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Sri Lanka Meets Ban Ki-moon, No Prageeth or Petrie Report, No Accountability?

By Matthew Russell Lee

UNITED NATIONS, October 1 -- It was on the final day of the week-long UN General Debate that Sri Lanka's G.L. Peiris spoke, along with North Korea, Belarus and Syria.

  Like these other three, Sri Lanka spoke out against any outside interference in its internal affairs. Unlike Syria, however, Sri Lanka has largely prevailed in this request. No one has been held accountable for the killing of civilians in 2009. Peiris bragged about redeveloping northern Sri Lanka, without saying who is benefiting.

  In the afternoon, before North Korea spoke, Inner City Press waited and attended the photo op between UN Secretary General Ban Ki-moon and Peiris. Beyond UN Photo, the only other photographers present were both affiliated with the Sri Lankan government.

  Visible was Permanent Representative Palitha Kohona and other Mission staff, but not his Deputy, general Shavendra Silva of whose presence on the UN Senior Advisory Group on Peacekeeping Operations Ban on February 8, 2012 told Inner City Press, "it was the member states that decided."

G.L. Peiris signed, Ban Ki-moon shakes, (c) MR Lee

  After the October 1 meeting Ban issued a bland read-out:

"The Secretary-General met with H.E. Mr. G. L. Peiris, Minister for External Affairs of the Democratic Socialist Republic of Sri Lanka. They exchanged views on the post-conflict situation in Sri Lanka and cooperation with the United Nations.

"The Secretary-General noted the Government’s latest efforts to implement the recommendations of its Lessons Learnt and Reconciliation Commission as well as the steady progress and remaining tasks on resettlement efforts in the North. He also emphasized the need to find a political solution without further delay to the underlying factors of the past conflict."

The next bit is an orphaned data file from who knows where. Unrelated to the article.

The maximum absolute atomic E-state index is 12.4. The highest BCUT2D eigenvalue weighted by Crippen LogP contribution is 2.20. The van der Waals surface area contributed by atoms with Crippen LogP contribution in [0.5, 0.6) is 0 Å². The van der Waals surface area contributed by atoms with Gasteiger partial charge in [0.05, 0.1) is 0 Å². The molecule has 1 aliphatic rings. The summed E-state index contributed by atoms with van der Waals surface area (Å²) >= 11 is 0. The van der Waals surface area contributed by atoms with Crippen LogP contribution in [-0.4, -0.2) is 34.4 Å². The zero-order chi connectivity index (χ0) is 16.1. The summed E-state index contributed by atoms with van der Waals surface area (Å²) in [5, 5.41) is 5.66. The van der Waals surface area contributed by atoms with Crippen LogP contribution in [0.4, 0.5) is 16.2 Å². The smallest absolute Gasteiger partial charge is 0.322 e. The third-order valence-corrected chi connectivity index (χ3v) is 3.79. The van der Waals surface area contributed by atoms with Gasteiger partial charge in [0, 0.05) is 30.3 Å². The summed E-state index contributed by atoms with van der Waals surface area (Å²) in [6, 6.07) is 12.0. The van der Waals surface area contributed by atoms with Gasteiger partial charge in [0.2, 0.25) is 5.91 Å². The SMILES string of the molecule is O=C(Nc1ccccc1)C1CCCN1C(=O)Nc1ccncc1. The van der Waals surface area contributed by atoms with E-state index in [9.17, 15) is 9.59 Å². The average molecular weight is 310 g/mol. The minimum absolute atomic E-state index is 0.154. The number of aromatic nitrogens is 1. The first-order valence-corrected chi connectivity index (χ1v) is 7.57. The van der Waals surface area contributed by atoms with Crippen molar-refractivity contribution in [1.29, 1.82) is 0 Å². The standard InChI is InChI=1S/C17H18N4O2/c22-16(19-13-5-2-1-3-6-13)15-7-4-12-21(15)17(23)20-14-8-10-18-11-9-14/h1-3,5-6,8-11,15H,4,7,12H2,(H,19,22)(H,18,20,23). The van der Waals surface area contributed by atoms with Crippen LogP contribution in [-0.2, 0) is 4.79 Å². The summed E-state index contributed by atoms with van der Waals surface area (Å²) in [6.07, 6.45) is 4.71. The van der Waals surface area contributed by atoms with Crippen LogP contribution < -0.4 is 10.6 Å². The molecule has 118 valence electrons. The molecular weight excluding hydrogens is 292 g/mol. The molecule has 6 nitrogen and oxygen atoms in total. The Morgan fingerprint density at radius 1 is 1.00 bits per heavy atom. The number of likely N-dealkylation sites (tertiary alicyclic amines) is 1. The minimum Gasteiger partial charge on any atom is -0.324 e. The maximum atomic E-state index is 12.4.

So when is the report by Charles Petrie, about the UN's own inaction in 2008 and 2009, going to be finished -- that is, released to the public? Was the crackdown on journalists, including the disappearing of Prageeth Ehaliyagoda, raised by Ban Ki-moon?

  Is it difficult to know: Ban held a so-called "press encounter" on Monday, but no questions were allowed. On Tuesday, the UN Secretariat's description of the week will be given by Ban's new Deputy Jan Eliasson at 11:15 am.

  And late on Monday in what some called garbage time it was announced that "Due to the press conference tomorrow by the UN Deputy Secretary-General, there will be no noon briefing by the Spokesperson."

   Will Eliasson take more than 45 minutes? In the past, a noon briefing might be canceled if Ban spoke at the same time. Now, it will be cancel for the Deputy, apparently in an attempt to get correspondents to focus on the UN's own messaging rather than ask questions, for example about Sri Lanka. This is Ban's UN.

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